The DARMA Initiative: Affordable Upper Stage Rocket Engine

One of the most interesting objects on display at Space Access ’11 was a full-scale rocket engine from a little-known company called DARMA Technology. A transplant from South Korea, the Denver-based company is marketing the engine as having performance close to that of the HL-10 upper stage, but at a fraction at the cost.

The reusable Chase-10 engine is powered by liquid-oxygen (LOX) and methane and has a thrust of 22,000 lbs., somewhat lower than the RL-10’s 24,750 lbs of thrust. In its promotional material, the company says the rocket has a simple, robust design built with advanced manufacturing techniques that make it an affordable alternative to other engines in its class. The engine is reusable with a lifespan estimated at 10,000 seconds.

DARMA is marketing it for $3 million apiece, which company officials say is almost 13 times lower than the $38 million cost for an RL-10 rocket used in the second stages of United Launch Alliance’s Atlas V and Delta IV boosters. The RL-10 is built by Pratt & Whitney Rocketdyne and originally flew in 1959.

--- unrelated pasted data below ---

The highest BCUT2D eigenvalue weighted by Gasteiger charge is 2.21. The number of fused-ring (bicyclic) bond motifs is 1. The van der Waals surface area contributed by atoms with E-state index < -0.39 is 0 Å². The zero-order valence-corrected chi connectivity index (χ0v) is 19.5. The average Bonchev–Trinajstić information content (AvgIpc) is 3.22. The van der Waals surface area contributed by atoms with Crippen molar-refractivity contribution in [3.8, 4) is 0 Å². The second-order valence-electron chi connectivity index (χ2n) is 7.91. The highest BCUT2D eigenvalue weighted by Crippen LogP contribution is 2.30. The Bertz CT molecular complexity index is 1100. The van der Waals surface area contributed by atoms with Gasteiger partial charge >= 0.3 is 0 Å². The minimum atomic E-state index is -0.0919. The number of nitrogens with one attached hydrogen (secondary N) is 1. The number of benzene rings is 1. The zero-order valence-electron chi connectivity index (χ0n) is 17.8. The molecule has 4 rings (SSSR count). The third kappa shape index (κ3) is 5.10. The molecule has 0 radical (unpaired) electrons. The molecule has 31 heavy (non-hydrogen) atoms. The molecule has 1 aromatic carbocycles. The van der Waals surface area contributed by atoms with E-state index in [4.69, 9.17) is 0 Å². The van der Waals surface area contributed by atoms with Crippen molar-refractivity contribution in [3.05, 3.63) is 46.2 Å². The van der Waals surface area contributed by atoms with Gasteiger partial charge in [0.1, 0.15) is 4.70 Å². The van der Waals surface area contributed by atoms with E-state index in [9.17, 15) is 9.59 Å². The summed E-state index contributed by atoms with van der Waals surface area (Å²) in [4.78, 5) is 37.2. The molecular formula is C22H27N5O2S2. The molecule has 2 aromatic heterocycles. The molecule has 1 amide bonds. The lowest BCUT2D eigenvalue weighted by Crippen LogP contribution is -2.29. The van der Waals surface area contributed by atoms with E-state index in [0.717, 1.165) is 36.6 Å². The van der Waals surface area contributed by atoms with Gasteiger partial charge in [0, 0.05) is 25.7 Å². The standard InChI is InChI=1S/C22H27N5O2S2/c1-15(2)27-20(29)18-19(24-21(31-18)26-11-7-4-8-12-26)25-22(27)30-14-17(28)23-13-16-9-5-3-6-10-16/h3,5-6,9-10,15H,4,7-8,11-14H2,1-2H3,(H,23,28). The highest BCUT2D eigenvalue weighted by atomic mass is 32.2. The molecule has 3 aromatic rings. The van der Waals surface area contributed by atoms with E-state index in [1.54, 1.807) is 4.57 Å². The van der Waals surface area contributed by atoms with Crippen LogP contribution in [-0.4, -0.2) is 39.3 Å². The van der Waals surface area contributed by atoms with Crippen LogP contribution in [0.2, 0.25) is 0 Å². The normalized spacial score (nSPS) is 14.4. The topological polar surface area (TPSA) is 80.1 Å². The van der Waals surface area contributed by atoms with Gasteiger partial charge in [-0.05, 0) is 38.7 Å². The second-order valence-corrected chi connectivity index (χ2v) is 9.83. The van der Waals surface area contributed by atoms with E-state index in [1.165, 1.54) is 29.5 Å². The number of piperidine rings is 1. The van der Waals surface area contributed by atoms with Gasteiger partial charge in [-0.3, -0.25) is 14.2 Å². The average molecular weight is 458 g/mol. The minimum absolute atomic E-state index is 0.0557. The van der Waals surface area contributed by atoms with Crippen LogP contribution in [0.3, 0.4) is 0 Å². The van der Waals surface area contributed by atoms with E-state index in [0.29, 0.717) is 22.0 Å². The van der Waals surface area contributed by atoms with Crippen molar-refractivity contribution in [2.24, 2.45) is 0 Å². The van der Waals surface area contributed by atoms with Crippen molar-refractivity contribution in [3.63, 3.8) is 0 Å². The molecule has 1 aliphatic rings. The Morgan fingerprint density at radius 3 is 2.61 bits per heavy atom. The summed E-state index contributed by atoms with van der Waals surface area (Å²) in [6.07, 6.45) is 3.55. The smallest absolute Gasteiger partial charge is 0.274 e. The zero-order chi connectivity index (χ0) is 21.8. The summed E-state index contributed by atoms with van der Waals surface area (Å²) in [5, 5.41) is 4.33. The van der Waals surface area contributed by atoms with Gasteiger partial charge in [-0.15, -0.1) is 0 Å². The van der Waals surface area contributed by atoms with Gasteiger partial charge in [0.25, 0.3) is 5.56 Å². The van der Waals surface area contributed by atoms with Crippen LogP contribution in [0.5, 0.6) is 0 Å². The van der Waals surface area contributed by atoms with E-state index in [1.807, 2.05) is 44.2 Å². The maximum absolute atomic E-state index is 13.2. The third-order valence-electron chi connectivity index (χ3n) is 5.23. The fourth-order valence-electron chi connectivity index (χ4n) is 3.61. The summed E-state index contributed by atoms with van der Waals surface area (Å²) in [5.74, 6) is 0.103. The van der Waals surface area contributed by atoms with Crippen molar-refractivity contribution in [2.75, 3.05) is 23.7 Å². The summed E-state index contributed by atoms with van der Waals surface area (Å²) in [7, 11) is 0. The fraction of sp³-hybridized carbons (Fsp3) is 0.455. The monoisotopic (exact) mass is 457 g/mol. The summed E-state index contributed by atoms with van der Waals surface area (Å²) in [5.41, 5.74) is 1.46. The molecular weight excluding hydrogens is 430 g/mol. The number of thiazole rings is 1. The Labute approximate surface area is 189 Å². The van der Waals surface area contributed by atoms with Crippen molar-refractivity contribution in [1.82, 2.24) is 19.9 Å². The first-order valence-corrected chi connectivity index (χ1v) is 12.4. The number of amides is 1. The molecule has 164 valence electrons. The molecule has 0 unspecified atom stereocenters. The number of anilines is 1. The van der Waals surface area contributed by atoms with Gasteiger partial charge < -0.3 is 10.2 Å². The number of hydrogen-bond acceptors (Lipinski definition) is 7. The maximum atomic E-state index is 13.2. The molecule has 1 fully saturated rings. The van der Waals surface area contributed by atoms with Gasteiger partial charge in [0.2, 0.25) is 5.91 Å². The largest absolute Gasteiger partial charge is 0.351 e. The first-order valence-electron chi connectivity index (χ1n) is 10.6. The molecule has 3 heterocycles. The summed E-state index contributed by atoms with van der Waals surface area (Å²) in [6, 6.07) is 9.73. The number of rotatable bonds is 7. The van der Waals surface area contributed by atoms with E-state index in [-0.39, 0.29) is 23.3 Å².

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TGV Rockets, South Korean Firm Team Up on Engine for Tourism Project

In an effort to jump-start a stalled space tourism project, TGV Rockets is teaming up with Seoul-based Challenge & Space to “Americanize” the South Korean company’s rocket engine, Aviation Week reports.

AirBoss Aerospace chose the Chase 10 engine for its four-seat Proteus suborbital space vehicle in 2005. However, the project has been held up due to U.S. government concerns over foreign sourcing of the rocket technology.

“We’d like to Americanize the engine, and run it through tests with more U.S. content to eventually make it a U.S.-certified engine,” C&S research engineer David Riseborough told AvWeek.

TGV is leading the effort to obtain certification for the methane-liquid oxygen engine. The Oklahoma company is looking for contracts stateside; one possibility is the U.S. Air Force Research Laboratory’s $70 million Fully Reusable Access to Space Technology (FAST) program, which is developing technology for aircraft-type operation.